Plastic Recycling Rethink Required
With the news coming that China proposed to cut the amount of waste it imported from other countries late last year, the recycling and waste industry in the UK have already started to see the impact.
On January 1st this year the ban came into force, meaning that companies from the UK could no longer send 24 kinds of solid waste – some of which include plastic bottles and mixed paper. As China is one of the biggest importers of recyclable materials in the world, it leaves many people wondering where the waste will now go.
China refers to the rubbish as “foreign garbage”, something it formerly took in from countries like Japan, the US and the UK. China has long been a manufacturing force in the world, meaning it required more recyclable materials, but it’s now thought that China’s own domestic market for recycling has reached a point which is allowing them to stop buying in material.
The result has already seen lower grades of recyclable materials collected piling up at waste sites with nowhere to go.
What can be done instead?
The government, more precisely environment secretary Michael Gove, has already announced plans to cut the amount of plastic in the UK. This would presumably be via initiatives likes carrier bag charges, which helped to slash the number of plastic bags in circulation, and the ban on plastic microbeads in products. In direct relation to China’s import ban, Gove has yet to state what the government will do.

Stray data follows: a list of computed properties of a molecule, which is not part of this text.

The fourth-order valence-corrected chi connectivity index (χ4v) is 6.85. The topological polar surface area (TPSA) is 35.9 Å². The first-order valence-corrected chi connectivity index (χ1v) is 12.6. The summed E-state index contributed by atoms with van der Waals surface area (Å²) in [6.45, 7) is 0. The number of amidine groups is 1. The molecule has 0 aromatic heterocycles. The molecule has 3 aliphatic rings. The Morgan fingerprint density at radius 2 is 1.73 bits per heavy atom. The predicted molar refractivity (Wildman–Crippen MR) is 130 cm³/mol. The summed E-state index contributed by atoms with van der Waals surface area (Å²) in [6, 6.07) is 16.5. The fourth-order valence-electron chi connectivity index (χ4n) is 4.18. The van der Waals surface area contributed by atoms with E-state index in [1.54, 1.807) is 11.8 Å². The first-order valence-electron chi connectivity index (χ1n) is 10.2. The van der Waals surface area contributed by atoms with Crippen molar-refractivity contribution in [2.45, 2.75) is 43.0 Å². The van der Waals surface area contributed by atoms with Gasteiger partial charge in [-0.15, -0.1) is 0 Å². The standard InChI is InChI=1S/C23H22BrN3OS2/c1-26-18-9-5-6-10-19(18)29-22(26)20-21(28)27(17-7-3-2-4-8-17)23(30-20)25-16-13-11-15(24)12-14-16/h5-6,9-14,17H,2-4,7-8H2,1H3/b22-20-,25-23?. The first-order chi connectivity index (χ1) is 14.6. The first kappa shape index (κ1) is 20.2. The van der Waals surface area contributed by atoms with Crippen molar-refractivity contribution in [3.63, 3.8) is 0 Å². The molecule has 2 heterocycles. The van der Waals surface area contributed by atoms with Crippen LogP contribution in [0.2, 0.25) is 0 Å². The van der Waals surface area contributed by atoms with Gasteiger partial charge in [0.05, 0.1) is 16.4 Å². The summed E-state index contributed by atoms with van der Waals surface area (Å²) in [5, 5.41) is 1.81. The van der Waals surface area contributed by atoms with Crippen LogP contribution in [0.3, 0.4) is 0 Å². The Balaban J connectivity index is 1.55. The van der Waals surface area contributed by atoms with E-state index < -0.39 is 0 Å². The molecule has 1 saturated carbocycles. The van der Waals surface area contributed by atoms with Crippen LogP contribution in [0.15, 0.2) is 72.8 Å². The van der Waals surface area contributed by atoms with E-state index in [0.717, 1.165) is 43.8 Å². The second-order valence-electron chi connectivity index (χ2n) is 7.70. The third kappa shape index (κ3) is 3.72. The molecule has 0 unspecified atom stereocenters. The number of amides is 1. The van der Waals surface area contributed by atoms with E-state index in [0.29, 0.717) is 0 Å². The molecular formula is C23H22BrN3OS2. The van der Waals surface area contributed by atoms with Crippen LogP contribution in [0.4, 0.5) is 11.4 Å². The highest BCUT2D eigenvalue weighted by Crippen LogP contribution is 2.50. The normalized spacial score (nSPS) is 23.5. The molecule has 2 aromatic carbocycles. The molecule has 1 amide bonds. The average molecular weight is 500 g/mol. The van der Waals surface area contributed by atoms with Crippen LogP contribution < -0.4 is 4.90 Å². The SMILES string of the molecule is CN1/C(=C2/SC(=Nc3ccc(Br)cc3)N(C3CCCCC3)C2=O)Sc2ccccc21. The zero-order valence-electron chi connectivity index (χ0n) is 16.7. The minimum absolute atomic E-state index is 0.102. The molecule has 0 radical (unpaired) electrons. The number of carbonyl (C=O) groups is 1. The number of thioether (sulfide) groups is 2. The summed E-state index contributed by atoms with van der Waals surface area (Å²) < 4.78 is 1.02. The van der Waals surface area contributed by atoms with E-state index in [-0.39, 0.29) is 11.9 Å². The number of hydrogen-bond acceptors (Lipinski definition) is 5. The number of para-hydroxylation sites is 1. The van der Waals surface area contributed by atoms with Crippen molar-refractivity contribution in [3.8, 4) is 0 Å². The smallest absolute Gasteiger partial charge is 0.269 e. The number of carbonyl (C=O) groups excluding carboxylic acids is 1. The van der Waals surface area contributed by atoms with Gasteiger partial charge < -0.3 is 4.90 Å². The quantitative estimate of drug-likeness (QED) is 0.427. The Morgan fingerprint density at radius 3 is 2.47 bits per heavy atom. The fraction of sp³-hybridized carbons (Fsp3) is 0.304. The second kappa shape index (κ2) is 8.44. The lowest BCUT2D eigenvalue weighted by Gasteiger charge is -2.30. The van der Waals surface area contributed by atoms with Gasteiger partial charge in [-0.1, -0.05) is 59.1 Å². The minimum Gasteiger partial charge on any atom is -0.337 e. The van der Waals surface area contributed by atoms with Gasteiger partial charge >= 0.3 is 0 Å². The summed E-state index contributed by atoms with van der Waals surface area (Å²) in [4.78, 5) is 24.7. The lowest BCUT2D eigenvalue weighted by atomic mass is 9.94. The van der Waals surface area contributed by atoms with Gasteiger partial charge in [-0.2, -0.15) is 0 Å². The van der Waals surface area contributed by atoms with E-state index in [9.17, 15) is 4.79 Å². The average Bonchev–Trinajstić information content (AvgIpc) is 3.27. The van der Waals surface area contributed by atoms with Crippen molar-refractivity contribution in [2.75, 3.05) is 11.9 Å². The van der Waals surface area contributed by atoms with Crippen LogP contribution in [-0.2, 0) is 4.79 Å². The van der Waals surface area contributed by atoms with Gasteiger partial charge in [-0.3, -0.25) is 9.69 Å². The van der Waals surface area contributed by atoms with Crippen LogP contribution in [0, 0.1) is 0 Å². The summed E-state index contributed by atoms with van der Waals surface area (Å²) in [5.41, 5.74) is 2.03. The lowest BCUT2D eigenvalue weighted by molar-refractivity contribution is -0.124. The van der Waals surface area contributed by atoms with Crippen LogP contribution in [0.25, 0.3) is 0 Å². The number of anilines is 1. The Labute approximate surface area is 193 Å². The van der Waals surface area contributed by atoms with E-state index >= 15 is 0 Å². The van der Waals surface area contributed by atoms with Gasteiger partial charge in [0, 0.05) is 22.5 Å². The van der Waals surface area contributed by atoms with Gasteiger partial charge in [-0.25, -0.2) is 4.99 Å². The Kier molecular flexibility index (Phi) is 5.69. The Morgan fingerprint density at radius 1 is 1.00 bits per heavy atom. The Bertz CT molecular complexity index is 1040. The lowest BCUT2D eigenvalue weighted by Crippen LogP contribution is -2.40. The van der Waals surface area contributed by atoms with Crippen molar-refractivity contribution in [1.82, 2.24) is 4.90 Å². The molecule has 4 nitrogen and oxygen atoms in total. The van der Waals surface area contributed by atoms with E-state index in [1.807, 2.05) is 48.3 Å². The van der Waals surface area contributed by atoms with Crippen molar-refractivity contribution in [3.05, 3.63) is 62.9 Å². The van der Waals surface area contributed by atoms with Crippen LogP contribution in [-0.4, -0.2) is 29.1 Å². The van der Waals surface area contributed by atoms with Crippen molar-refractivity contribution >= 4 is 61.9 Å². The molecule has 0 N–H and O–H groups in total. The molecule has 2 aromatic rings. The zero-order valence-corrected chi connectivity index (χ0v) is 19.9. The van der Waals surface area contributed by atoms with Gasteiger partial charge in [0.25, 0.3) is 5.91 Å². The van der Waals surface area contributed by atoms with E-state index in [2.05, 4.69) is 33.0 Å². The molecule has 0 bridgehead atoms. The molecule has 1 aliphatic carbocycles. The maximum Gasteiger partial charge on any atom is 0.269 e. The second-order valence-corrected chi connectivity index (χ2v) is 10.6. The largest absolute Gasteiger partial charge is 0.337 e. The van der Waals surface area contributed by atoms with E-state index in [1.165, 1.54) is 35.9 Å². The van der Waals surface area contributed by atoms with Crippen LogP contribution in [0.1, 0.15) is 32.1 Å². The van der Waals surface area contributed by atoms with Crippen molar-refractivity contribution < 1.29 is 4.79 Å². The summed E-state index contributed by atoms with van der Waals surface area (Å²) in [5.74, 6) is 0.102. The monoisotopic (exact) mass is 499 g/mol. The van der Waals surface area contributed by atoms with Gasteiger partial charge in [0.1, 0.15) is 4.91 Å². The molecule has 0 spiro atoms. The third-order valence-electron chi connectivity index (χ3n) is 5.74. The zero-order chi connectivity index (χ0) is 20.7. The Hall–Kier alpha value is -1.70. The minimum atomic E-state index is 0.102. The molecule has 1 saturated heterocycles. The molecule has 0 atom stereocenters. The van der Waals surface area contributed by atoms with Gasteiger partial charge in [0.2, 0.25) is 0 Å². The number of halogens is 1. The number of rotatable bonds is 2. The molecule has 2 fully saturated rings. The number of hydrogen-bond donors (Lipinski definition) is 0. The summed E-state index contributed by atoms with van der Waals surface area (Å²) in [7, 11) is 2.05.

Some have suggested that this could be a benefit for the UK, forcing us to develop our own recycling infrastructure which would create jobs and ensure we utilise as much material as possible for our own industries.
There are other positive initiatives too, such as news of plastic bottle deposit schemes, rewarding people for recycling their plastics. However, it’s unclear whether this would pile more pressure on finding somewhere for the waste to go.
In the meantime, Brown Recycling are endeavouring to recycle as much of these materials as possible, but to do this the materials ideally need to be fully segregated at source for single stream recycling. Co-mingled or mixed recycling is frequency contaminated as people are not always aware of what can and can’t be recycled, and would not be aware of the penalties incurred by recyclers exporting contaminated recycling loads.
At Brown Recycling we provide waste management and recycling service for Stoke-on-Trent, Crewe and the surrounding areas, helping to reduce waste sent to landfill and achieve our “zero to landfill” target. To learn more about the materials we can recycle and how our services could benefit you, simply contact our professional team today.